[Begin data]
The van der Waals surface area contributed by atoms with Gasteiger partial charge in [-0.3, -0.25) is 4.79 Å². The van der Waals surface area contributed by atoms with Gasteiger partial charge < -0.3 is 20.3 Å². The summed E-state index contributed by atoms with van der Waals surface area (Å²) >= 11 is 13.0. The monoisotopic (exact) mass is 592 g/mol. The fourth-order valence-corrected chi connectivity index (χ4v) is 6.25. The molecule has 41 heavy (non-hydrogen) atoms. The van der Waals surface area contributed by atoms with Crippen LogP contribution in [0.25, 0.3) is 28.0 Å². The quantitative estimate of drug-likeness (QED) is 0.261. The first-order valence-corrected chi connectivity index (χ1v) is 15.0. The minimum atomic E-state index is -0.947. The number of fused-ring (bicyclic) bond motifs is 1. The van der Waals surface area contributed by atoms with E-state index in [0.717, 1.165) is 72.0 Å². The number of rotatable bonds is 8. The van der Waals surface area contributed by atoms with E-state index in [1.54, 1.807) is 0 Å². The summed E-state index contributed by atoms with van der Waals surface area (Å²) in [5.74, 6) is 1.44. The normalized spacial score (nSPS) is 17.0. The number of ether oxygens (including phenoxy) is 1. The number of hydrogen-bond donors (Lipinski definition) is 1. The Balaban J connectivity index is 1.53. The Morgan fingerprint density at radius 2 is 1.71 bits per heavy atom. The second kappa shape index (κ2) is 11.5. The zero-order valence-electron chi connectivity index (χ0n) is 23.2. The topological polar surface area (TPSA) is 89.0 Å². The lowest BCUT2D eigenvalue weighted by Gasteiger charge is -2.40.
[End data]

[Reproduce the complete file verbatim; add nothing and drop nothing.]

The van der Waals surface area contributed by atoms with Gasteiger partial charge in [-0.3, -0.25) is 4.79 Å². The van der Waals surface area contributed by atoms with Gasteiger partial charge < -0.3 is 20.3 Å². The summed E-state index contributed by atoms with van der Waals surface area (Å²) >= 11 is 13.0. The monoisotopic (exact) mass is 592 g/mol. The fourth-order valence-corrected chi connectivity index (χ4v) is 6.25. The molecule has 41 heavy (non-hydrogen) atoms. The van der Waals surface area contributed by atoms with Crippen LogP contribution in [0.25, 0.3) is 28.0 Å². The quantitative estimate of drug-likeness (QED) is 0.261. The first-order valence-corrected chi connectivity index (χ1v) is 15.0. The minimum atomic E-state index is -0.947. The number of fused-ring (bicyclic) bond motifs is 1. The van der Waals surface area contributed by atoms with E-state index in [0.717, 1.165) is 72.0 Å². The number of rotatable bonds is 8. The van der Waals surface area contributed by atoms with E-state index in [1.54, 1.807) is 0 Å². The summed E-state index contributed by atoms with van der Waals surface area (Å²) in [5.74, 6) is 1.44. The normalized spacial score (nSPS) is 17.0. The number of ether oxygens (including phenoxy) is 1. The number of hydrogen-bond donors (Lipinski definition) is 1. The Balaban J connectivity index is 1.53. The Morgan fingerprint density at radius 2 is 1.71 bits per heavy atom. The second kappa shape index (κ2) is 11.5. The zero-order valence-electron chi connectivity index (χ0n) is 23.2. The topological polar surface area (TPSA) is 89.0 Å². The lowest BCUT2D eigenvalue weighted by Gasteiger charge is -2.40.